a museum is a temporary environment - sort of. it is a vacuum wherein things are composed, arranged and curated to convey meaning, feeling, exaltation, imposition and movement. the museum composes value, it dictates what is useful and important.
prior to being shuttled inside, objects that are displayed in a museum are brought forth in a state of dynamism, and embody the possibility of limitless changes of identity. the museum takes them in, stills and quiets them, and enforces a kind of sterile stasis- things there rest, breathe, crystallize. they do not expand, shift, rearrange or metamorphosize. they might of course be knocked askew during their showcasing, or damaged during their installation, or in fact decompose, decay or slump while on exhibit. but these things were built-in. all anticipatory or planned. in effect, in actuality, the pieces lose their free will once they are installed in a museum. (perhaps not permanently, but for a time at least.) and in some ways, this means that it doesn't matter what they look like, what they have to say, or what they could become. when the museum has shepherded them in, housed and hung them, polished the hooks - this is the moment of volatile momentum, the jurying in. the choosing.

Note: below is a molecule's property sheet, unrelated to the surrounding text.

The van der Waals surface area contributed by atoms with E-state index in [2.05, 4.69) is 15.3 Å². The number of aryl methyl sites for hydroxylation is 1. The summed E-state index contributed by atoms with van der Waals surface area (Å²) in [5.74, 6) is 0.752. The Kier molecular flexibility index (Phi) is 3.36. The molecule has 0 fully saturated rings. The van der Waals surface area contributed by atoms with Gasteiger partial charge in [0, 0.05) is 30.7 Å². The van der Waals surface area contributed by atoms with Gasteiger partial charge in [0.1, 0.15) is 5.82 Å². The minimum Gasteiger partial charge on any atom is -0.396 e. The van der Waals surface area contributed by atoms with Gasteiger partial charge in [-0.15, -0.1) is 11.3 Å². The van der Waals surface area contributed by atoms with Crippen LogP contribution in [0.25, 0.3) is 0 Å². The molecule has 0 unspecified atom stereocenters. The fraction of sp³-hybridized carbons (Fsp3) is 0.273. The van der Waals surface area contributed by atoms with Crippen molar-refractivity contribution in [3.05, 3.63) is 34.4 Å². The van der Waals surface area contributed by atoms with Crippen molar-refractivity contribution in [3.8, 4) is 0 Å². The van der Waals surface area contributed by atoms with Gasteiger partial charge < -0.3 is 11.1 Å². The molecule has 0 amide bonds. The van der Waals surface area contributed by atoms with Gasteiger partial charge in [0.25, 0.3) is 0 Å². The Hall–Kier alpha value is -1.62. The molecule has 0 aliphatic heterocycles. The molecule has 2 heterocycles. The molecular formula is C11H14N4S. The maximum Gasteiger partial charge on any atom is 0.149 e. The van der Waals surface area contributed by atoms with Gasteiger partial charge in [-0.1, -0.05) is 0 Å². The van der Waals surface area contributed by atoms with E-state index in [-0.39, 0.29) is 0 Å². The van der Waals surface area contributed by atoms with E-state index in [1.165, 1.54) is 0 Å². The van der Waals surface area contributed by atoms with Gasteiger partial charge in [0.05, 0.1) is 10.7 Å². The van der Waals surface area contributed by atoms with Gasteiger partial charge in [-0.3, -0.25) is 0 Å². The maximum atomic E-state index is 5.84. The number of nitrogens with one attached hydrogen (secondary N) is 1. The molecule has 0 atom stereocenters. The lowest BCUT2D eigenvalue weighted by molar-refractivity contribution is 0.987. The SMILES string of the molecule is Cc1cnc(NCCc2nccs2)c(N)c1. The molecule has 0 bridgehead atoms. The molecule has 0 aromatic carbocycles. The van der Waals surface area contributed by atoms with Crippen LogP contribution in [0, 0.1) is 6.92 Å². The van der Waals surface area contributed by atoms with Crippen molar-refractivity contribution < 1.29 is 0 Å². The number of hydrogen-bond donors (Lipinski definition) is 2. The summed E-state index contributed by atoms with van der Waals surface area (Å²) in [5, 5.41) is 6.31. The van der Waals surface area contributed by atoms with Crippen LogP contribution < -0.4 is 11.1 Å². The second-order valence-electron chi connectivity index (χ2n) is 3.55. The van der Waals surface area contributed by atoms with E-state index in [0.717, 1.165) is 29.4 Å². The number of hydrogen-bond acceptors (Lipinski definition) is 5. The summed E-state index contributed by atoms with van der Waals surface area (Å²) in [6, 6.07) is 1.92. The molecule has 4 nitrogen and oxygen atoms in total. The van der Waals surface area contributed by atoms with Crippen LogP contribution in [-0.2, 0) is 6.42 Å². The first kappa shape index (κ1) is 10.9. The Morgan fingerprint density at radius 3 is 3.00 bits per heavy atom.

therefore, if what is in the museum (the gallery, the foyer, the bathroom) has already been steeped in values imposed by a curator, we are really deferring our own opinions to their skilled choosing. we exalt the moment objects are voted in or out, not what those objects happen to be (though, if they are visually interesting, they will absorb us after the fact).
enter the Magpie Altars, conglomerations of things arranged and composed. Mostly typically comprised of discarded materials, evidence of travel or trappings of experiences, the Magpie Altars are built on frameworks that invite inspection based on the richness of their materials, and the diagnostic skill in identifying each item's provenance. They demand (or subtly rend) a discourse of origin, value, necessity, beauty or use.